The Optimal Amount of Nervous Energy on Test Day

On test day, it is completely natural to be excited, nervous, worried, anxious, or some combination of these states of mind. For purposes of this blog, I will lump them together as “nervous energy.” The point I want to make is very simple: for top performance, there is an optimal level of nervous energy that is not zero, and maybe not even close to zero. Consider this graph:

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If you are near the origin, with very little nervous energy, you either do not understand what is at stake (unlikely) or you are heavily drugged; neither state of mind is likely to generate good performance. Conversely, if you are on the far right on the x-axis, you are a bundle of nerves, and thus also unlikely to perform well. Some positive amount of nervous energy, between the two extremes, will allow you to perform at your highest level.

Really, this is common sense, is it not? It’s the same logic found in the Economics curriculum—the graph above could be Total Revenue or Profit, for example (with different axes, of course). Or you can think of the optimum as the point where the marginal benefit (of nervous energy) curve intersects the marginal cost curve.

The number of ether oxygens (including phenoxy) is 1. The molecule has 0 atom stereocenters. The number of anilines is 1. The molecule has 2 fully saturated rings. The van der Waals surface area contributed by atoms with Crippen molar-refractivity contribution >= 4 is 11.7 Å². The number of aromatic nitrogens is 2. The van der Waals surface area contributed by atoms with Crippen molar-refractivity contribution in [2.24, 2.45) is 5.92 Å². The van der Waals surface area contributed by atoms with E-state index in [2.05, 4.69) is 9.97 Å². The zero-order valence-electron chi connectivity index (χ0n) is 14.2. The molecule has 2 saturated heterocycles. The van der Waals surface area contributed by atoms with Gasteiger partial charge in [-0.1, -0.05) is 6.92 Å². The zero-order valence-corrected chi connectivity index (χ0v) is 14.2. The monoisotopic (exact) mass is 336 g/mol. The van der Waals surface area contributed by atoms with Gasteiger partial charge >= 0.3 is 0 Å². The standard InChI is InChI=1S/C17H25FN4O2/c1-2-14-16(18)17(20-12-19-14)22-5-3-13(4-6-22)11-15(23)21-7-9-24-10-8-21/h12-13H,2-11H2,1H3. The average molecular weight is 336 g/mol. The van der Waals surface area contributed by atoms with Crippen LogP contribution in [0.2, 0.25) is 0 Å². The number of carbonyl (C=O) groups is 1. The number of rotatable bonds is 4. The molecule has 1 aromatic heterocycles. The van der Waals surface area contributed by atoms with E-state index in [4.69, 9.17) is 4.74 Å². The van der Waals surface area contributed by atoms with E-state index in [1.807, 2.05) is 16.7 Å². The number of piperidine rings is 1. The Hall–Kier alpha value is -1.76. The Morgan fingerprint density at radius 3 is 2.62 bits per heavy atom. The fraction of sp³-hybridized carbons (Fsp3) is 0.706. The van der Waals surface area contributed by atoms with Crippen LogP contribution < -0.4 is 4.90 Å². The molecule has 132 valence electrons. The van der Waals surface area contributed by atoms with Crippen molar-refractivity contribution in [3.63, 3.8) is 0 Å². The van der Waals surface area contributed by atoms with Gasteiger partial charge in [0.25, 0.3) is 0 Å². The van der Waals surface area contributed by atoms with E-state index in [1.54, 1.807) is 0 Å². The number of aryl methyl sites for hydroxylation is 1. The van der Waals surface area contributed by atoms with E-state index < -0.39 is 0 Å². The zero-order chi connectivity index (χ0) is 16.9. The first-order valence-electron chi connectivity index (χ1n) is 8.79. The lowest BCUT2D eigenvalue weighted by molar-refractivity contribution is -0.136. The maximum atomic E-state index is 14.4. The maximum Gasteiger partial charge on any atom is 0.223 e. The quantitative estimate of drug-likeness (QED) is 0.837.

But there’s a broader issue here that I have seen in years of teaching in CFA® prep courses, and that is this: people worry about being worried, anxious, or nervous. This can turn into a downward spiral in which you are anxious, you then worry about being anxious, and then worry about worrying about being anxious. Down into a vortex of nerves you spiral.

The solution is simple (but easier said than done, I admit). Recognize that it is natural to have nervous energy and that it can enhance your performance. Do not expect to be relaxed. Frame your nervous energy as “being up” for the exam. (As demonstrated in the psychology literature, the way we frame situations can significantly affect our outlook and decision making.) Become comfortable with experiencing some nervous energy. Of course, the optimal amount of nervous energy will differ from person to person. You need to know yourself. If you have already taken a CFA exam, reflect on the experience—too much nervous energy, not enough, or just enough? Keep telling yourself that it is a natural phenomenon, and might well be working to your advantage.

Finally, I recommend taking realistic practice exams as a way of avoiding a dysfunctional, high level of nervous energy. These will increase your command of the material, as well as your familiarity with the format of the exam. This knowledge will, in turn, make it easier to find your optimal level of nervous energy.

About the Author

John Howe, PhD, CFA, is chair of the Department of Finance at the University of Missouri, where he has taught finance for more than two decades and has received awards for excellence in teaching. His writings on banking, corporate finance, corporate governance, and behavioral finance have been published extensively in major finance and accounting journals. Howe has also taught at the University of Cambridge and has trained investment professionals in Zurich at one of Switzerland’s largest banks. He is a longstanding member of the editorial board of the CFA Digest, the primary publication of CFA Institute. He is also the author of The Foolish Corner: Avoiding Mind Traps in Personal Financial Decisions.

John Howe